The rise of yachting

By Ben Fuller | Jul 17, 2011
Courtesy of: Atlantic Fisherman Collection, Penobscot Marine Museum Will Frost, credited with most elements of the Maine lobsterboat design, in front of his Jonesport shop in 1933 with a small sailing boat built for a summer person.

Coming east from Boothbay in a yacht in 1936 could be an adventure. There weren't many yachts unless you landed in one of the summer colony harbors, and most of the other harbors were commercial.

In those days, the Boothbay/South Bristol area was Maine's yacht-building land. There were few facilities for yachts to the east, with the only serious builder in that area being Morse’s of Thomaston. Major harbors like Rockland, Camden, Belfast, Stonington and further east on Mount Desert might have been set up for pleasure boats, but the shops and businesses were geared toward local needs.

At the turn of the 19th century, Maine's boat and ship builders worked for their local markets, chiefly building fishermen and cargo carriers in sizes ranging from dories to six-masted schooners. A few were building for the increasing numbers of summer vacationers, in particular boats for hotel rental fleets. The 1910 Maine Census data counted approximately 190 ship and boat builders. Of those, only 17 included yachts in their listing, though more were undoubtedly building pleasure craft.

Dr. William Weld, one of the founders of the North Haven summer colonies, recognized the opportunity to sail small boats was key to attracting people. Such fleets required local building and maintenance, so in 1888 Weld recruited an experienced Vinalhaven boatbuilder, James Ossie Brown, to set up a shop in North Haven. His cousin, Charles, followed with a shop in Pulpit Harbor. J.O. Brown went on to build a fleet of North Haven dinghies, the oldest one-design class in America. Brown also furnished launches and repaired and stored boats.

Most of the summer colonies of the Penboscot Bay and east relied on outside designers and builders to supply small sailing pleasure boats. Even the North Haven dinghies were built to an outside design. Larger one-design fleets were built in Maine, notably by the Rice Brothers of East Boothbay, who had established a reputation for quality and price with Boston designers like B.B. Crowninshield and John G. Alden.

Other small one-design boats were imported, having been both designed and built “away.” The most famous would prove to be the fleets of Herreshoff 12 1/2s that began to show up in the Penobscot Bay in the 1930s. The majority arrived in 1938 when North Haven bought a fleet. Camden's fleet of Haj boats, designed and built in Finland, traveled the farthest.

For larger cruising boats, Boston and southern New England designers could be contacted in the winter, as well. Many of them used southern builders, but Boston's John G. Alden changed this. He realized that Maine builders were well experienced in small schooner building, and began to steer his customers to Maine builders, starting with Wendameen in 1912. As of 1921, Alden commenced to have a series of personal boats, all named Malabar, built in Maine yards, with the first at Morse's in Thomaston. After he did well with his design in a Bermuda Race, more builds to that design followed. In all, Alden had 300 of his designs built in Maine before 1936, but only five east of Thomaston.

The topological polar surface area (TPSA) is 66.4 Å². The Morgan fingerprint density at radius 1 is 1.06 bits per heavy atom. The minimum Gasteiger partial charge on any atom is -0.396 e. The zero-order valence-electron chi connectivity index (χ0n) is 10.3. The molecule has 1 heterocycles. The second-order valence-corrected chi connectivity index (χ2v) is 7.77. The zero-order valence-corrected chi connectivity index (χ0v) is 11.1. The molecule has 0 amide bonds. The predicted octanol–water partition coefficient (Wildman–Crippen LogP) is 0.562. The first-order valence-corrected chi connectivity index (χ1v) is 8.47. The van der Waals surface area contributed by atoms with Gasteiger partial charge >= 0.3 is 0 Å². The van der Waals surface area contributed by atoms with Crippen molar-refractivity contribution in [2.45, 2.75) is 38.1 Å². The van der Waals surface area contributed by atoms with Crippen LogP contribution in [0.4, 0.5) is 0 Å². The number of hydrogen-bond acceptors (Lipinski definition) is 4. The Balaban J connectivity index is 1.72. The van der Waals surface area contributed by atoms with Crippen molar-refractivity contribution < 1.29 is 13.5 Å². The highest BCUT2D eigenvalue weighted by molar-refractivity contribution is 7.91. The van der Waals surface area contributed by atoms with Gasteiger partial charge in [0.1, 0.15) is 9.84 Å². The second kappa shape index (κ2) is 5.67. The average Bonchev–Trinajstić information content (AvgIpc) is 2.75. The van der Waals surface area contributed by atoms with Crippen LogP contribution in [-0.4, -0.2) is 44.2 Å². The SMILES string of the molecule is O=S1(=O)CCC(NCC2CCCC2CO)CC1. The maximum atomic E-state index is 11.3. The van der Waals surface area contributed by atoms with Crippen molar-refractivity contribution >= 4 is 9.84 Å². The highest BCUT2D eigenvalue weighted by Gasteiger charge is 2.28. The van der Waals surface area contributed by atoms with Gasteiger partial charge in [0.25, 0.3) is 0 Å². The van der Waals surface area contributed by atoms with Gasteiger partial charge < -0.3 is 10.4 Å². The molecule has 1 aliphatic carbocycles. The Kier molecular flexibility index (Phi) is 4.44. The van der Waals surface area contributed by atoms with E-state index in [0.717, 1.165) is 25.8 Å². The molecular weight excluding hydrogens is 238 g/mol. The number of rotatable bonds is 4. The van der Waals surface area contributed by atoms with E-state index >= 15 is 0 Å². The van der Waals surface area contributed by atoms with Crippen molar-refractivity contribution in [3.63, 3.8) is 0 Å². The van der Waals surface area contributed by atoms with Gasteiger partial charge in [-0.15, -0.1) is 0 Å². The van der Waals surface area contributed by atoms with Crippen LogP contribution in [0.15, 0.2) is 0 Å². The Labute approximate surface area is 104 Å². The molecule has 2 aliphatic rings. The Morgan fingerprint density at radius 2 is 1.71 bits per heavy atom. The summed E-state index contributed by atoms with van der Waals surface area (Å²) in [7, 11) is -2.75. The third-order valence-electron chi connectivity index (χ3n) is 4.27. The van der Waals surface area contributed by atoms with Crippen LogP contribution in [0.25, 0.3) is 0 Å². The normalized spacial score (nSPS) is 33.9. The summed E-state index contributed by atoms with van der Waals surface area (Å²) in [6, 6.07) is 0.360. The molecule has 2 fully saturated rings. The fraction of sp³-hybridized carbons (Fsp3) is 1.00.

Penobscot builders were not ignoring the new opportunities. Their first response was to create maintenance facilities that were sizable enough to cater to the larger yachts owned by summer people. By 1936, Dick Billings had created the new Stonington Yacht Basin and Deer Isle Yacht Basin, and change was afoot in Camden with conversion of parts of the Holly Bean schooner-building yard to the Camden Yacht Railway Co., then to the Camden Yacht Building and Marine Railway Company.

Local builders could easily take their basic working launch designs and modify them to meet the summer needs. Perhaps first to pursue this was the Camden Anchor Works-Rockland Machine Co., which in the 1920s offered a stock launch to summer people and lobster fishermen alike. The company built everything from submarine chasers to cruising yachts and dinghies, but went out of business in 1925. Even builders of fishing draggers and other commercial boats like the Snow Shipyard in Rockland had sidelines maintaining summer boats.

Today, Penobscot Bay is the center of Maine's recreational boat building industry, with the lobster boat industry dominated by Hancock and Washington county builders. Pleasure boats from yachts to canoes fill the harbors, and recreational sailing is a hallmark of the summer season all along the coast.

 

Ben Fuller is curator at the Penobscot Marine Museum on Route 1 in Searsport, where the “75 for 75” exhibit is on display through Oct. 23. The Maine Boats, Homes & Harbors Show, held Aug. 12-14, will include exhibits about the coast circa 1936 as part of an annual exploration of how “Tradition Shapes Innovation.”

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